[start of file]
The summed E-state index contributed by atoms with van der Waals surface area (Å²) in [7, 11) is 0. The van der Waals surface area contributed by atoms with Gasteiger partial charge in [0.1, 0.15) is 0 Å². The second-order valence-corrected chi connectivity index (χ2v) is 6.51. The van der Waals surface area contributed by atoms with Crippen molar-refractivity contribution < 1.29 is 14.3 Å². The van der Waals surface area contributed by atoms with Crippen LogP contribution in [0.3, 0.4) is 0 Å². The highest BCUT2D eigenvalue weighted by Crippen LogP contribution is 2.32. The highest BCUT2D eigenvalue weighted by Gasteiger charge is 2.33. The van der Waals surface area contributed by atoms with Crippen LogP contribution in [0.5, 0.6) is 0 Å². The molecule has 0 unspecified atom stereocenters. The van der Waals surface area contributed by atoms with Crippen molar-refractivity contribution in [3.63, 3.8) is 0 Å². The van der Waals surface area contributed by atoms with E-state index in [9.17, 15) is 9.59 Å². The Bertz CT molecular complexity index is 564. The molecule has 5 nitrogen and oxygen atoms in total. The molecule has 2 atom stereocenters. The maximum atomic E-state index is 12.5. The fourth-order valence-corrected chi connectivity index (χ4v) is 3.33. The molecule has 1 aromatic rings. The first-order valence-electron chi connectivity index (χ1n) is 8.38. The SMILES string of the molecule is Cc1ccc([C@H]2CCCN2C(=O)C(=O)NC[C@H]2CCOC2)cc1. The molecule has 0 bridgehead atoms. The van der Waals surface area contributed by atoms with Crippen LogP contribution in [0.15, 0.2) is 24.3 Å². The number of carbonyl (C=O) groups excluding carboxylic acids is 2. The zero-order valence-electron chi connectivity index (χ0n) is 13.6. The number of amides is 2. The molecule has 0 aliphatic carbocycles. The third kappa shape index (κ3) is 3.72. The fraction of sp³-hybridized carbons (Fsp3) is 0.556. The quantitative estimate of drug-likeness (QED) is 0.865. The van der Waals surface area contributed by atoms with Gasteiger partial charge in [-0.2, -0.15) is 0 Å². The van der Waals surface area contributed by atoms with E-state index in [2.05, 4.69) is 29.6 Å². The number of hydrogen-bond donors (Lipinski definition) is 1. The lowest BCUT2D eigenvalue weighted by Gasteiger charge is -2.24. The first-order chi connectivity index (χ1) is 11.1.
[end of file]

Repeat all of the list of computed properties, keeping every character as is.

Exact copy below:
The summed E-state index contributed by atoms with van der Waals surface area (Å²) in [7, 11) is 0. The van der Waals surface area contributed by atoms with Gasteiger partial charge in [0.1, 0.15) is 0 Å². The second-order valence-corrected chi connectivity index (χ2v) is 6.51. The van der Waals surface area contributed by atoms with Crippen molar-refractivity contribution < 1.29 is 14.3 Å². The van der Waals surface area contributed by atoms with Crippen LogP contribution in [0.3, 0.4) is 0 Å². The highest BCUT2D eigenvalue weighted by Crippen LogP contribution is 2.32. The highest BCUT2D eigenvalue weighted by Gasteiger charge is 2.33. The van der Waals surface area contributed by atoms with Crippen LogP contribution in [0.5, 0.6) is 0 Å². The molecule has 0 unspecified atom stereocenters. The van der Waals surface area contributed by atoms with Crippen molar-refractivity contribution in [3.63, 3.8) is 0 Å². The van der Waals surface area contributed by atoms with E-state index in [9.17, 15) is 9.59 Å². The Bertz CT molecular complexity index is 564. The molecule has 5 nitrogen and oxygen atoms in total. The molecule has 2 atom stereocenters. The maximum atomic E-state index is 12.5. The fourth-order valence-corrected chi connectivity index (χ4v) is 3.33. The molecule has 1 aromatic rings. The first-order valence-electron chi connectivity index (χ1n) is 8.38. The SMILES string of the molecule is Cc1ccc([C@H]2CCCN2C(=O)C(=O)NC[C@H]2CCOC2)cc1. The molecule has 0 bridgehead atoms. The van der Waals surface area contributed by atoms with Crippen LogP contribution in [0.15, 0.2) is 24.3 Å². The number of carbonyl (C=O) groups excluding carboxylic acids is 2. The zero-order valence-electron chi connectivity index (χ0n) is 13.6. The number of amides is 2. The molecule has 0 aliphatic carbocycles. The third kappa shape index (κ3) is 3.72. The fraction of sp³-hybridized carbons (Fsp3) is 0.556. The quantitative estimate of drug-likeness (QED) is 0.865. The van der Waals surface area contributed by atoms with Gasteiger partial charge in [-0.2, -0.15) is 0 Å². The van der Waals surface area contributed by atoms with E-state index in [2.05, 4.69) is 29.6 Å². The number of hydrogen-bond donors (Lipinski definition) is 1. The lowest BCUT2D eigenvalue weighted by Gasteiger charge is -2.24. The first-order chi connectivity index (χ1) is 11.1.